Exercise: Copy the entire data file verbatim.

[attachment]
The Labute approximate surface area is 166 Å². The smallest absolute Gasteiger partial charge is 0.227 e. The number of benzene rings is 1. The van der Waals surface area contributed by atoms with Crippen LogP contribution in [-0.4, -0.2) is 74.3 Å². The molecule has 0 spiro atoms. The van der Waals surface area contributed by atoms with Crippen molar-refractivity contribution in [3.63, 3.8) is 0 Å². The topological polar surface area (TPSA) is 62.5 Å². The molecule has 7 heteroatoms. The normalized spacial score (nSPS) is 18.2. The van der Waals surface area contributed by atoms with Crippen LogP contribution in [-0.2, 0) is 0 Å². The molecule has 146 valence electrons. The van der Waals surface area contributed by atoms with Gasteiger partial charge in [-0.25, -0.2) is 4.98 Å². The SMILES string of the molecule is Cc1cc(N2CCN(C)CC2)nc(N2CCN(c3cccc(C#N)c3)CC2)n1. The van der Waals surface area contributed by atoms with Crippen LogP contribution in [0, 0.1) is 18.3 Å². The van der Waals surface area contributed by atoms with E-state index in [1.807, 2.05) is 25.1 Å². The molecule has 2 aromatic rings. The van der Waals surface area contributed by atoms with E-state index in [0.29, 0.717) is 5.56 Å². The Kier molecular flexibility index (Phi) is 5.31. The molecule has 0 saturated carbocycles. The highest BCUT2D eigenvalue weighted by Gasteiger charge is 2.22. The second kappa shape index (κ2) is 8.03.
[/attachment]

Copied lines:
The Labute approximate surface area is 166 Å². The smallest absolute Gasteiger partial charge is 0.227 e. The number of benzene rings is 1. The van der Waals surface area contributed by atoms with Crippen LogP contribution in [-0.4, -0.2) is 74.3 Å². The molecule has 0 spiro atoms. The van der Waals surface area contributed by atoms with Crippen molar-refractivity contribution in [3.63, 3.8) is 0 Å². The topological polar surface area (TPSA) is 62.5 Å². The molecule has 7 heteroatoms. The normalized spacial score (nSPS) is 18.2. The van der Waals surface area contributed by atoms with Crippen LogP contribution in [-0.2, 0) is 0 Å². The molecule has 146 valence electrons. The van der Waals surface area contributed by atoms with Gasteiger partial charge in [-0.25, -0.2) is 4.98 Å². The SMILES string of the molecule is Cc1cc(N2CCN(C)CC2)nc(N2CCN(c3cccc(C#N)c3)CC2)n1. The van der Waals surface area contributed by atoms with Crippen LogP contribution in [0, 0.1) is 18.3 Å². The van der Waals surface area contributed by atoms with E-state index in [1.807, 2.05) is 25.1 Å². The molecule has 2 aromatic rings. The van der Waals surface area contributed by atoms with E-state index in [0.29, 0.717) is 5.56 Å². The Kier molecular flexibility index (Phi) is 5.31. The molecule has 0 saturated carbocycles. The highest BCUT2D eigenvalue weighted by Gasteiger charge is 2.22. The second kappa shape index (κ2) is 8.03.